For Bloom Program coordinator Dr. Laura Miller, the most important medication many patients take away from their local pharmacies is often positive “connection with other human beings.” Miller started in June as Nova Scotia Health Authority’s provincial lead for the Bloom Program, which aims to improve the health and well-being of people living with mental illness and addictions by connecting them directly with pharmacists.
The Crossroads Clubhouse in Sydney, a mental health and addictions program since May 1994, is part of an international community that redefines what it means to live with mental illness and promotes unique recovery through genuine relationships and a deep commitment to working together.
Larry Baxter looked after his father for four years. He’s also been a part-time home care worker for 12 years. That experience, as well as his background working in the non-profit sector, made him an ideal candidate to be a volunteer patient family advisor (PFA) with Nova Scotia Health Authority’s continuing care team.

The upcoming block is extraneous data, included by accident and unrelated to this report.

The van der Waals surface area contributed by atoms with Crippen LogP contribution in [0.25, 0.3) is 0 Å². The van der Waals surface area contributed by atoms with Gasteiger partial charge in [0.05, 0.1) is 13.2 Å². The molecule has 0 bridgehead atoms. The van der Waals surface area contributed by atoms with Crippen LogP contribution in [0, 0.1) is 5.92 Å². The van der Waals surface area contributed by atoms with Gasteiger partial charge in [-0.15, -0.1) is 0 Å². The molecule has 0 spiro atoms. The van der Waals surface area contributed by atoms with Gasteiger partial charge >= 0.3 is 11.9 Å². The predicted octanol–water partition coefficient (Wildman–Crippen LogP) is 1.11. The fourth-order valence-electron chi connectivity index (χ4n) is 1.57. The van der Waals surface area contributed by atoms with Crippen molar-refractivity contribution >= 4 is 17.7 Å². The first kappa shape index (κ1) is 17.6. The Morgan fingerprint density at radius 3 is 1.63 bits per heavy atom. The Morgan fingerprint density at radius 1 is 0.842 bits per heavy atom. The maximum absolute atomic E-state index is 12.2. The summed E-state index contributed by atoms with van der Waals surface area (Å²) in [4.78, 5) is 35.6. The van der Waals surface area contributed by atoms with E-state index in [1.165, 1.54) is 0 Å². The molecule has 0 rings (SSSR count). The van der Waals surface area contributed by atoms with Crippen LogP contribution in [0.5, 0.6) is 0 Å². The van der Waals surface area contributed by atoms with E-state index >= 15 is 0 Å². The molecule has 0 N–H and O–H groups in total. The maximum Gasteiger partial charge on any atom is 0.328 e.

“People will forget what you said, people will forget what you did, but people will never forget how you made them feel.” It’s that quote by Maya Angelou that motivates 27-year-old Kevin Acheson each and every day that he’s on the job as a registered nurse (RN) on the surgical unit of Yarmouth Regional Hospital.
Joana Eyong is one of 25 local university students who received a Diversity in Health Care Bursary funded by the QEII Foundation at a celebration held in the Bethune Ballroom at the QEII Health Sciences Centre on Wednesday evening. The bursaries are one way in which the QEII Foundation and Nova Scotia Health Authority (NSHA) are working to encourage further education and greater diversity in the workforce. The $1,000 bursaries are earmarked for students who are African Nova Scotian, Indigenous, immigrants, members of the LGBTQ2S+ community and/or a persons with a disability.